After years of having thwarted legislative reform in Annapolis, it's hard not to view with skepticism an industry-initiated partnership with local civic groups to bring down the cost of automobile liability insurance in Baltimore. And yet the plan, which essentially would involve new legislation to allow drivers to choose between the current tort liability system of coverage and so-called "no-fault" policies, may be just the sort of compromise that both the insurance industry and its critics can agree on.
Under "no-fault," insurers pay for medical bills and lost wages within 30 days regardless of who is a fault in an accident. Policyholders in return give up the right to sue for "pain and suffering." The theory is that rates are high because so much is spent bringing cases to court. A system that wrung the legal costs from the process could result in average savings of as much as 20 percent on the annual cost of insuring a car in Baltimore.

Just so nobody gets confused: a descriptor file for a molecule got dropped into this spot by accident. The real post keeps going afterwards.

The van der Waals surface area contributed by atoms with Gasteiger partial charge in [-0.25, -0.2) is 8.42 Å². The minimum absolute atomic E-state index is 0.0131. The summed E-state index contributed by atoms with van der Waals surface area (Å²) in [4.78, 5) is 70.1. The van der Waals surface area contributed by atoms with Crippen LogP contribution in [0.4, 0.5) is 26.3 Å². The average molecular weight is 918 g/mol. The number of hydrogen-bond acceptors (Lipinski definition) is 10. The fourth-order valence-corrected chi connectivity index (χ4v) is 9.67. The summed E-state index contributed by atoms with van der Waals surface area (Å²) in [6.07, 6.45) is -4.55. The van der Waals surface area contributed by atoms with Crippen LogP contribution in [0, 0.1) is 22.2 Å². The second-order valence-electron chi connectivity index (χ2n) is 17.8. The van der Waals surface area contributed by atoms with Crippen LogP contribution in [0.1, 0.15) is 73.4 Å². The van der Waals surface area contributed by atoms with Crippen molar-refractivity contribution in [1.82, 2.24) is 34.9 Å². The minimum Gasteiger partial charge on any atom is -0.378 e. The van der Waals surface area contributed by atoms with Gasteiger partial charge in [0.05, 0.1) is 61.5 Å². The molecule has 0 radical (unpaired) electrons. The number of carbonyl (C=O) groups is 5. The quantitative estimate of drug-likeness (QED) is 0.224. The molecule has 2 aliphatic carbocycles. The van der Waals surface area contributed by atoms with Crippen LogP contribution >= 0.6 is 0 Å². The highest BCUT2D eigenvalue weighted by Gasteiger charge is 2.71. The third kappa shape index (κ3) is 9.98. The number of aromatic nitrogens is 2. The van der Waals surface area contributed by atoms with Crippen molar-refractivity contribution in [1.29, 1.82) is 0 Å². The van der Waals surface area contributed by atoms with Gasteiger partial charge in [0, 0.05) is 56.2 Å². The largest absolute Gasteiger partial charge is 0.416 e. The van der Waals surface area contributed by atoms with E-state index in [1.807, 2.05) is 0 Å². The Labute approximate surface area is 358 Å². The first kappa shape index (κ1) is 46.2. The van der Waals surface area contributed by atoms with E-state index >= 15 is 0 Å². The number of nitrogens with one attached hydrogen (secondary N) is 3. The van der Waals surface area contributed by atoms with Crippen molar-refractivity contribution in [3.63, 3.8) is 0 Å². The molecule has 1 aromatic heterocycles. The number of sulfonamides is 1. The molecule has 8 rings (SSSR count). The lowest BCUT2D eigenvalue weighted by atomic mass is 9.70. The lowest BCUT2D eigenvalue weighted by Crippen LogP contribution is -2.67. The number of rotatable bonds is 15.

The industry-initiated "no-fault" plan comes on the heels of a grass-roots citizens' drive to bypass the major insurers altogether by empowering Baltimore city to establish a publicly owned municipal corporation to write policies. Earlier this year, organizers of that effort persuaded Mayor Schmoke's office to underwrite half the $52,000 cost of a feasibility study, but so far they have failed to raise the other half in private matching funds. Even so, the seriousness of the grass-roots effort may have lit a fire under the industry to come up with practical alternatives.
Let's hope both efforts keep on track. Parallel drives for reform on both fronts increase the likelihood that one of them will actually succeed in creating a viable alternative to the present unacceptable system.